Global HR headlines: Tinder’s first female CE departs, Walmart may cut jobs


Spain eases requirements for foreign workers to enter the official workforce.

Reports suggest that Walmart, the biggest employer in the US, may cut 200 corporate jobs as inflation takes its toll on customers. Dating app Tinder announces a number of management changes, including the departure of its first female chief executive. Meanwhile, Spain has eased requirements for foreign workers without legal documents in an attempt to address labour shortages in a number of sectors, including the hospitality and farming industries.

Ireland’s unemployment rate falls to 21-year low of 4.2 percent

Unemployment in Ireland fell to a 21-year low of 4.2 percent last month as increased economic activity in the wake of Covid-19 resulted in more people going back to work.

The Central Statistics Office said the seasonally adjusted number of people classified as unemployed in July was 113,000 compared with 113,900 the previous month, equating to an annual decrease of 36,000.

The rapid turnaround in employment since the lifting of Covid-related restrictions has been the defining feature of the Irish economy in recent months, reports The Irish Times. It comes despite inflationary pressures and the ongoing war in Ukraine.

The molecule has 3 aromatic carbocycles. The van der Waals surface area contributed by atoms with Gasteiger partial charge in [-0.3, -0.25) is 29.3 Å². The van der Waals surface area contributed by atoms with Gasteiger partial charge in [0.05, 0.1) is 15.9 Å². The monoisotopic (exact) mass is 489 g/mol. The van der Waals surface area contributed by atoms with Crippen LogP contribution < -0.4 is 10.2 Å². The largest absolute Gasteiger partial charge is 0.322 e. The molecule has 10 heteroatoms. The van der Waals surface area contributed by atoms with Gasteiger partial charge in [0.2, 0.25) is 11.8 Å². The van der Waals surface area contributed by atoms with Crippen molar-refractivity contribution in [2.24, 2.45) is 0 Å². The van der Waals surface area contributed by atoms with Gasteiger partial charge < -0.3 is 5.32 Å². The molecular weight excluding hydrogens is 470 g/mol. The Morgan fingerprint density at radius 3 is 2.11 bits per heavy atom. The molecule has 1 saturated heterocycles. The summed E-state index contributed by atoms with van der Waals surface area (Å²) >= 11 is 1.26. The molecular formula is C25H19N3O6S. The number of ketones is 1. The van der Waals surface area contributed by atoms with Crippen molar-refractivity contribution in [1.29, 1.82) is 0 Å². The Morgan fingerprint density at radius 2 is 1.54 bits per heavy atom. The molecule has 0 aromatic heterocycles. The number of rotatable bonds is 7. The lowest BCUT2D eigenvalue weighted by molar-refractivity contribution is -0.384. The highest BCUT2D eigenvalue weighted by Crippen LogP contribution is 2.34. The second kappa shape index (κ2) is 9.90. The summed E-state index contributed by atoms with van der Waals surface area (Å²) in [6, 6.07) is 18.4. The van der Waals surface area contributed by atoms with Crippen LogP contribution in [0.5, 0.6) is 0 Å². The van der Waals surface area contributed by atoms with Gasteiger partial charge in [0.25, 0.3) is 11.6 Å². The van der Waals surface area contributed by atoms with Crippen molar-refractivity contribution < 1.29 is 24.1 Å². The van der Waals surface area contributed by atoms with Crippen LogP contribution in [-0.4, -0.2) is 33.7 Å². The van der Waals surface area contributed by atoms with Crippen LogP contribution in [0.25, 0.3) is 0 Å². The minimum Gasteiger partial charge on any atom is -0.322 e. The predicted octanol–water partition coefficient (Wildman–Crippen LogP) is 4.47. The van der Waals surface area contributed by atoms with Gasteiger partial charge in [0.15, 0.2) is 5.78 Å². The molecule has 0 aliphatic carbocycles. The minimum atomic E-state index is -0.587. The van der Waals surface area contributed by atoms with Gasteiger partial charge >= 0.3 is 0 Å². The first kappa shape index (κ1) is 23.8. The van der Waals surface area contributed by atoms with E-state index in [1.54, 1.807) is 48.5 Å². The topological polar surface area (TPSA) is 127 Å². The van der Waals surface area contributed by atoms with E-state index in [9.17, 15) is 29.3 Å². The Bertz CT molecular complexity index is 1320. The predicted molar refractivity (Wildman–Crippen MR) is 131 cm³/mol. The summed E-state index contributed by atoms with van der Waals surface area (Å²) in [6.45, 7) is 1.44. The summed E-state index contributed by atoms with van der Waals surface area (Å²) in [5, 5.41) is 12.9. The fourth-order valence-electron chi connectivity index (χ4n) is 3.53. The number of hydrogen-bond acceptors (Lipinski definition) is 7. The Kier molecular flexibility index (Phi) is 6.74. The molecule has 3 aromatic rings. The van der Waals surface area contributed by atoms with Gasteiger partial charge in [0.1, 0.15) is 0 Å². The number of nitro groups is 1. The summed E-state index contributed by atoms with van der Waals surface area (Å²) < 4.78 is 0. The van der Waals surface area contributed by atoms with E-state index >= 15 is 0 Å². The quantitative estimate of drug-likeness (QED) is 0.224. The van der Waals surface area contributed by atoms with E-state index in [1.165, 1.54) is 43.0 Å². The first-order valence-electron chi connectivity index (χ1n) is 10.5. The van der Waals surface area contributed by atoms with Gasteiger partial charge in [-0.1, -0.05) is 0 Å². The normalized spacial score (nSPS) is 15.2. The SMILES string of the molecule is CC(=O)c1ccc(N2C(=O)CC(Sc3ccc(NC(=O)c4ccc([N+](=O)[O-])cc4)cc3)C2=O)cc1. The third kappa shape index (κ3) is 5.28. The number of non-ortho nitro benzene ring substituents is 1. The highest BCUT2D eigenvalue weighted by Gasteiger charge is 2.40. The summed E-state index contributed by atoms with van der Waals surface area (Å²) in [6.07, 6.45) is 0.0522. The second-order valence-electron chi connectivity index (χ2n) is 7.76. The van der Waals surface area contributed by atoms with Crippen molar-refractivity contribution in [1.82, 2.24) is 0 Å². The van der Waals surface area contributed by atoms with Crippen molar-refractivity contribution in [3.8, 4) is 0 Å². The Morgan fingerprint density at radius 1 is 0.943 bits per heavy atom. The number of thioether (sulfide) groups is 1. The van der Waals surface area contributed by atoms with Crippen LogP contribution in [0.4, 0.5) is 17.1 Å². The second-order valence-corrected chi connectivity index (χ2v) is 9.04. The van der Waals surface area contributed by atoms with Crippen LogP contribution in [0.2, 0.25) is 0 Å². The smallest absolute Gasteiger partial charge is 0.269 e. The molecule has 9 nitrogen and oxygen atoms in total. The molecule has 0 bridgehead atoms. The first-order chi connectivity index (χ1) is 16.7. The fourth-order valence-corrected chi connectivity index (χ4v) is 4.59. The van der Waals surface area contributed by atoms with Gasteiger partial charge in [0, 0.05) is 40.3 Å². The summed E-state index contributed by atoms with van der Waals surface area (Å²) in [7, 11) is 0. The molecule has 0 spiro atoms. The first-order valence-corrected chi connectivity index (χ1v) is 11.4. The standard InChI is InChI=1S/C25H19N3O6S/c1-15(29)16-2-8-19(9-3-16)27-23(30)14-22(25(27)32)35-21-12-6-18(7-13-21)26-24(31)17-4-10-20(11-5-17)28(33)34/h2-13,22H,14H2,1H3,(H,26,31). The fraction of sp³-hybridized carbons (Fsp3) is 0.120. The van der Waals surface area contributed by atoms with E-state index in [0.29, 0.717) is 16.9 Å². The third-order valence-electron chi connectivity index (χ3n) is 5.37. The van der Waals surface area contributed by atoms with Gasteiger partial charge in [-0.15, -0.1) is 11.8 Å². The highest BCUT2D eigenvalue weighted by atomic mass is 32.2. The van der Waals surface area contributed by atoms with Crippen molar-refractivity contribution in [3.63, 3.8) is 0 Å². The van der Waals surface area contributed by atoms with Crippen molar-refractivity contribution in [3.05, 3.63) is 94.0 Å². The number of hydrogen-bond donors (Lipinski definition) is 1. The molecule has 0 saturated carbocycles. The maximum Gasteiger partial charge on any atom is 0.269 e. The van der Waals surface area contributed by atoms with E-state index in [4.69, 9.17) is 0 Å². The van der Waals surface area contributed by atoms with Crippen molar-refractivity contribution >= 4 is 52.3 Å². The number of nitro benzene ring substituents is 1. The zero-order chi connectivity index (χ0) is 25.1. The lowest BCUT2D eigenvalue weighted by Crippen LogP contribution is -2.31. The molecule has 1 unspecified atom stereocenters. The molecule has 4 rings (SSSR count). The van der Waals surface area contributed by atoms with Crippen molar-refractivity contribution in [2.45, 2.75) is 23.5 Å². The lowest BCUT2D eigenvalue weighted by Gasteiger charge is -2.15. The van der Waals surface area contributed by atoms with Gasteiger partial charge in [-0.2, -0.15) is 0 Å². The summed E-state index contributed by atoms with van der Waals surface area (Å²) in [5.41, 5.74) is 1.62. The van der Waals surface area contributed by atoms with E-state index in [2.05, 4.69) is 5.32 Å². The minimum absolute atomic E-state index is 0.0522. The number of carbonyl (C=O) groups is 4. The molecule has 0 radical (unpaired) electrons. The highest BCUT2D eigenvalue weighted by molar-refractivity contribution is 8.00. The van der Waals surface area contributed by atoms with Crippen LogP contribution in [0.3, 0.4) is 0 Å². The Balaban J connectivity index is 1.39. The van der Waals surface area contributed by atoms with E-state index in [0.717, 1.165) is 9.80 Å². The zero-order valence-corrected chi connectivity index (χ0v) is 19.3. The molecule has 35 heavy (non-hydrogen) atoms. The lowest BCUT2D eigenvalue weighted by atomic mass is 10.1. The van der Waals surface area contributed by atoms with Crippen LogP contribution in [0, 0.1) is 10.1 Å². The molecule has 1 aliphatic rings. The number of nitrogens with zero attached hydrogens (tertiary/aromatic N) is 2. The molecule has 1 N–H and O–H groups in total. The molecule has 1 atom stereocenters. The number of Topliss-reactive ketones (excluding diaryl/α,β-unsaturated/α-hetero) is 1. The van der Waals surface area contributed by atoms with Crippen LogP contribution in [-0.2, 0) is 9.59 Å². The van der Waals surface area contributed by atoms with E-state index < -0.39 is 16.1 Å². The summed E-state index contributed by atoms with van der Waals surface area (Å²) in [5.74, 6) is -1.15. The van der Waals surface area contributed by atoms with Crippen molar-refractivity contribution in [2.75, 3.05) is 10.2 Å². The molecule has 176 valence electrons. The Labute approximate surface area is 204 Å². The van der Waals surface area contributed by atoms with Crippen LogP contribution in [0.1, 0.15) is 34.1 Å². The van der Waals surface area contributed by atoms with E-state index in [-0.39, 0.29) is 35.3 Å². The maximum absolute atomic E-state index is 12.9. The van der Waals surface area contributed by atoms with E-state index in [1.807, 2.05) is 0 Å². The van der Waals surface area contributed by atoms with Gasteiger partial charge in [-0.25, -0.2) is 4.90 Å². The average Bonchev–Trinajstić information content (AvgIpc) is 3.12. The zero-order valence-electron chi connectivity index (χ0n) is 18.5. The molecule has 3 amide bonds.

Tinder’s first female CE leaves

Tinder’s first female chief executive has left the dating app after less than a year. The departure of Renate Nyborg is one of a number of management changes announced by Match Group, which owns a number of dating brands.

“Today we are announcing the departure of Tinder chief executive Renate Nyborg, and I have made some changes to the management team and structure that I am confident will help deliver Tinder’s full potential,” said Bernard Kim, the chief executive of Match Group, in a letter to shareholders.

Kim said he would oversee a new management team for Tinder while the company looked for a permanent replacement for Nyborg.

Walmart may cut 200 corporate workers

Walmart is reportedly laying off 200 corporate workers. This information follows on the heels of the company slashing its profit outlook saying inflation was pressuring customers to make fewer purchases.

In a statement, company spokesperson Anne Hatfield said Walmart was “updating our structure and evolving select roles to provide clarity and better position the company for a strong future”.

The corporate layoffs were first reported by The Wall Street Journal.

Walmart is the largest employer in the US, with nearly 1.6 million workers.

Spain eases rules for foreign workers

Spain has eased requirements for foreign workers without legal documents in an effort to bring thousands of workers into the official labour force and regulate jobs in understaffed sectors including the hospitality and farming industries.

Foreign workers who have lived in the country for two years or more can seek temporary residency papers by enrolling in training courses for jobs in high-demand sectors, reports The Washington Post.

There are an estimated 500,000 people working in Spain’s underground economy.

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